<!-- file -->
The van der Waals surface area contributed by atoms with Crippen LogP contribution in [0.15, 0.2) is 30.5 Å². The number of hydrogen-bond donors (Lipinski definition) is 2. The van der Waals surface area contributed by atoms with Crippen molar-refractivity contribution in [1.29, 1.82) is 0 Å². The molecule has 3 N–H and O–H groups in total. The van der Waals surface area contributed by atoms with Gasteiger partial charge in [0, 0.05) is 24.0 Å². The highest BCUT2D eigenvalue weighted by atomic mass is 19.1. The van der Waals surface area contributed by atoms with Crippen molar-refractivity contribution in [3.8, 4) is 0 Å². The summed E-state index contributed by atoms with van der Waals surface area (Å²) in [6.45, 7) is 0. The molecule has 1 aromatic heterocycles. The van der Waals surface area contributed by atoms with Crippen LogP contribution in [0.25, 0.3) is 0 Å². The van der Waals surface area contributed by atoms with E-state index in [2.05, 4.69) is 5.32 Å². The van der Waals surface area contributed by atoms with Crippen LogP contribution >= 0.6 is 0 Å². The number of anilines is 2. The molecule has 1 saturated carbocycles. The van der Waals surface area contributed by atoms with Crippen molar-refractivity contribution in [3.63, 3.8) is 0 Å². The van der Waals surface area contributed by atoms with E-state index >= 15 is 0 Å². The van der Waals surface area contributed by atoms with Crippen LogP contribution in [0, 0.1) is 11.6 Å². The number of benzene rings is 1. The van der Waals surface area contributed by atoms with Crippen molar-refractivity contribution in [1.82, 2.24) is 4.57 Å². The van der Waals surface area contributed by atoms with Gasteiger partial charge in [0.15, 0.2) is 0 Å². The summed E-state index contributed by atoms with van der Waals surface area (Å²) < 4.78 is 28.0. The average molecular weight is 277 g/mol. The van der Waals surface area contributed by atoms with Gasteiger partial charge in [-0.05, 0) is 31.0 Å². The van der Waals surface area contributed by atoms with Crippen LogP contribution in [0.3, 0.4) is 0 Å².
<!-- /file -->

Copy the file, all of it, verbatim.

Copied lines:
The van der Waals surface area contributed by atoms with Crippen LogP contribution in [0.15, 0.2) is 30.5 Å². The number of hydrogen-bond donors (Lipinski definition) is 2. The van der Waals surface area contributed by atoms with Crippen molar-refractivity contribution in [1.29, 1.82) is 0 Å². The molecule has 3 N–H and O–H groups in total. The van der Waals surface area contributed by atoms with Gasteiger partial charge in [0, 0.05) is 24.0 Å². The highest BCUT2D eigenvalue weighted by atomic mass is 19.1. The van der Waals surface area contributed by atoms with Crippen molar-refractivity contribution in [3.8, 4) is 0 Å². The summed E-state index contributed by atoms with van der Waals surface area (Å²) in [6.45, 7) is 0. The molecule has 1 aromatic heterocycles. The van der Waals surface area contributed by atoms with Crippen LogP contribution in [0.25, 0.3) is 0 Å². The van der Waals surface area contributed by atoms with E-state index in [2.05, 4.69) is 5.32 Å². The van der Waals surface area contributed by atoms with Crippen LogP contribution >= 0.6 is 0 Å². The number of anilines is 2. The molecule has 1 saturated carbocycles. The van der Waals surface area contributed by atoms with Crippen molar-refractivity contribution in [3.63, 3.8) is 0 Å². The van der Waals surface area contributed by atoms with E-state index >= 15 is 0 Å². The van der Waals surface area contributed by atoms with Crippen LogP contribution in [0, 0.1) is 11.6 Å². The number of benzene rings is 1. The van der Waals surface area contributed by atoms with Crippen molar-refractivity contribution in [1.82, 2.24) is 4.57 Å². The van der Waals surface area contributed by atoms with Gasteiger partial charge in [0.15, 0.2) is 0 Å². The summed E-state index contributed by atoms with van der Waals surface area (Å²) < 4.78 is 28.0. The average molecular weight is 277 g/mol. The van der Waals surface area contributed by atoms with Gasteiger partial charge in [-0.05, 0) is 31.0 Å². The van der Waals surface area contributed by atoms with Crippen LogP contribution in [0.3, 0.4) is 0 Å².